Texas is the first state to administer 1 million coronavirus vaccine doses, Gov. Greg Abbot (R) announced on Thursday.
Among the top 20 states for distribution, Texas ranks number one for the percentage of doses administered, Abbot said in his statement.
Data from the Centers for Disease Control and Prevention shows that the Lone Star State has administered 1,043,624 doses as of Jan. 14. The state has distributed 2,105,600 doses.
Voluntary vaccination is currently underway in the state for front-line health care workers, residents in nursing homes and assisted living facilities, and for people over the age of 65 or those with a chronic medical condition.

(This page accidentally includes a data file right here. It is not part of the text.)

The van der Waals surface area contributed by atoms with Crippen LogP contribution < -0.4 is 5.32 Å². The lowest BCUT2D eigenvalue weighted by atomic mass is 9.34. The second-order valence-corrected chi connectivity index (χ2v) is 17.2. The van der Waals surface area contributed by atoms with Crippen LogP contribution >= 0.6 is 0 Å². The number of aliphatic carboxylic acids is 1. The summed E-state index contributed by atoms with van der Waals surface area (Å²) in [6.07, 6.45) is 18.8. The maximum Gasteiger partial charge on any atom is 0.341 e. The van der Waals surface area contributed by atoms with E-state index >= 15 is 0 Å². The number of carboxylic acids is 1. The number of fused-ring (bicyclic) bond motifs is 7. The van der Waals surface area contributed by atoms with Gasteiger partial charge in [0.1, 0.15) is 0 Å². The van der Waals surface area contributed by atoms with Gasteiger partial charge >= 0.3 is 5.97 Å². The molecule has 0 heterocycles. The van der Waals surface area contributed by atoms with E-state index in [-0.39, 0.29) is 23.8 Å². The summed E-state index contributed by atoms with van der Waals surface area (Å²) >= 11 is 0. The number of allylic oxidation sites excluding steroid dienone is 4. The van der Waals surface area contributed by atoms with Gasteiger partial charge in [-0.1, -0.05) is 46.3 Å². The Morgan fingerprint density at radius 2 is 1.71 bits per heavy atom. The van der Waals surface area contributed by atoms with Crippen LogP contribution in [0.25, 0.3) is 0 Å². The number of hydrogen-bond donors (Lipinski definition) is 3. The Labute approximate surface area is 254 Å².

According to The Texas Tribune, Abbot said 1.4 million health care workers and vulnerable residents would be vaccinated by the end of 2020, but initial vaccine rollout was met with miscommunication and technical issues.
“Texas is leading the way for our nation once again,” Abbott said in a statement. “This is the biggest vaccination effort we have ever undertaken, and it would not be possible without the dedication and tireless efforts of our healthcare workers.
“We still have a long road ahead of us, but Texans continue to prove that we are up to this challenge,” he added.
The number comes as the U.S. races to get more people vaccinated after dealing with a slow rollout late last year. Over 11 million doses have been administered thus far out of 30 million doses distributed.
Several states, including Mississippi, New York and California, recently expanded vaccine eligibility in an effort to get more of their populations vaccinated.